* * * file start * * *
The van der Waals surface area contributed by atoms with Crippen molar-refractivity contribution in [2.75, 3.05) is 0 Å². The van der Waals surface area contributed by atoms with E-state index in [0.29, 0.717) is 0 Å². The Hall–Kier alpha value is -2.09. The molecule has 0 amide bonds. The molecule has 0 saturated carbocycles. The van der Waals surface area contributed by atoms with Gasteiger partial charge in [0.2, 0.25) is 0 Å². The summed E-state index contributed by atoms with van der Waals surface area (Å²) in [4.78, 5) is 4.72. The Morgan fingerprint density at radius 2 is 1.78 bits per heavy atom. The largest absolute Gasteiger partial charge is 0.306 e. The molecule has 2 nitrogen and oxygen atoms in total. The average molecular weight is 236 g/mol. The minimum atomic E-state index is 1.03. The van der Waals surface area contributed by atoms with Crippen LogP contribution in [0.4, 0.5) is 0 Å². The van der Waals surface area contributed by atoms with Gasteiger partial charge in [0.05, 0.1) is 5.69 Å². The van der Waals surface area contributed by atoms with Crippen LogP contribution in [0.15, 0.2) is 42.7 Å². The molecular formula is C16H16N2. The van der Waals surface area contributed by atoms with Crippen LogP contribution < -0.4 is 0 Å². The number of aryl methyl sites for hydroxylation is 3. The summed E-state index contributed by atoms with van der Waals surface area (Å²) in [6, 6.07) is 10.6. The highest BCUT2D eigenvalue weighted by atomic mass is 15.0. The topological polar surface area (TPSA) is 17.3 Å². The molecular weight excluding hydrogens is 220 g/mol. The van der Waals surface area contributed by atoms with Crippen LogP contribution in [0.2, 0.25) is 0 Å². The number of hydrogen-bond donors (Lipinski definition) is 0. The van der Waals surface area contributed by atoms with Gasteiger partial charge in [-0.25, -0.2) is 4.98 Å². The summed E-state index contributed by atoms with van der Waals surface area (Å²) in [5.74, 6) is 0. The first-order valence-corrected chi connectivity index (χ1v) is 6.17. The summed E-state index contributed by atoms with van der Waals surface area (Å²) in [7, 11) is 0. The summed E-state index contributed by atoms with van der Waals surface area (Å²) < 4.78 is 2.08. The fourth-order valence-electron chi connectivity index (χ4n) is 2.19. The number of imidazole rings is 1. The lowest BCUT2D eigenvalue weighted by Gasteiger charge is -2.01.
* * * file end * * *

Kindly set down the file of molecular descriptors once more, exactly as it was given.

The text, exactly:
The van der Waals surface area contributed by atoms with Crippen molar-refractivity contribution in [2.75, 3.05) is 0 Å². The van der Waals surface area contributed by atoms with E-state index in [0.29, 0.717) is 0 Å². The Hall–Kier alpha value is -2.09. The molecule has 0 amide bonds. The molecule has 0 saturated carbocycles. The van der Waals surface area contributed by atoms with Gasteiger partial charge in [0.2, 0.25) is 0 Å². The summed E-state index contributed by atoms with van der Waals surface area (Å²) in [4.78, 5) is 4.72. The Morgan fingerprint density at radius 2 is 1.78 bits per heavy atom. The largest absolute Gasteiger partial charge is 0.306 e. The molecule has 2 nitrogen and oxygen atoms in total. The average molecular weight is 236 g/mol. The minimum atomic E-state index is 1.03. The van der Waals surface area contributed by atoms with Crippen LogP contribution in [0.4, 0.5) is 0 Å². The van der Waals surface area contributed by atoms with Gasteiger partial charge in [0.05, 0.1) is 5.69 Å². The van der Waals surface area contributed by atoms with Crippen LogP contribution in [0.15, 0.2) is 42.7 Å². The molecular formula is C16H16N2. The van der Waals surface area contributed by atoms with Crippen LogP contribution < -0.4 is 0 Å². The number of aryl methyl sites for hydroxylation is 3. The summed E-state index contributed by atoms with van der Waals surface area (Å²) in [6, 6.07) is 10.6. The highest BCUT2D eigenvalue weighted by atomic mass is 15.0. The topological polar surface area (TPSA) is 17.3 Å². The molecular weight excluding hydrogens is 220 g/mol. The van der Waals surface area contributed by atoms with Crippen LogP contribution in [0.2, 0.25) is 0 Å². The number of hydrogen-bond donors (Lipinski definition) is 0. The van der Waals surface area contributed by atoms with Gasteiger partial charge in [-0.25, -0.2) is 4.98 Å². The summed E-state index contributed by atoms with van der Waals surface area (Å²) in [5.74, 6) is 0. The first-order valence-corrected chi connectivity index (χ1v) is 6.17. The summed E-state index contributed by atoms with van der Waals surface area (Å²) in [7, 11) is 0. The summed E-state index contributed by atoms with van der Waals surface area (Å²) < 4.78 is 2.08. The fourth-order valence-electron chi connectivity index (χ4n) is 2.19. The number of imidazole rings is 1. The lowest BCUT2D eigenvalue weighted by Gasteiger charge is -2.01.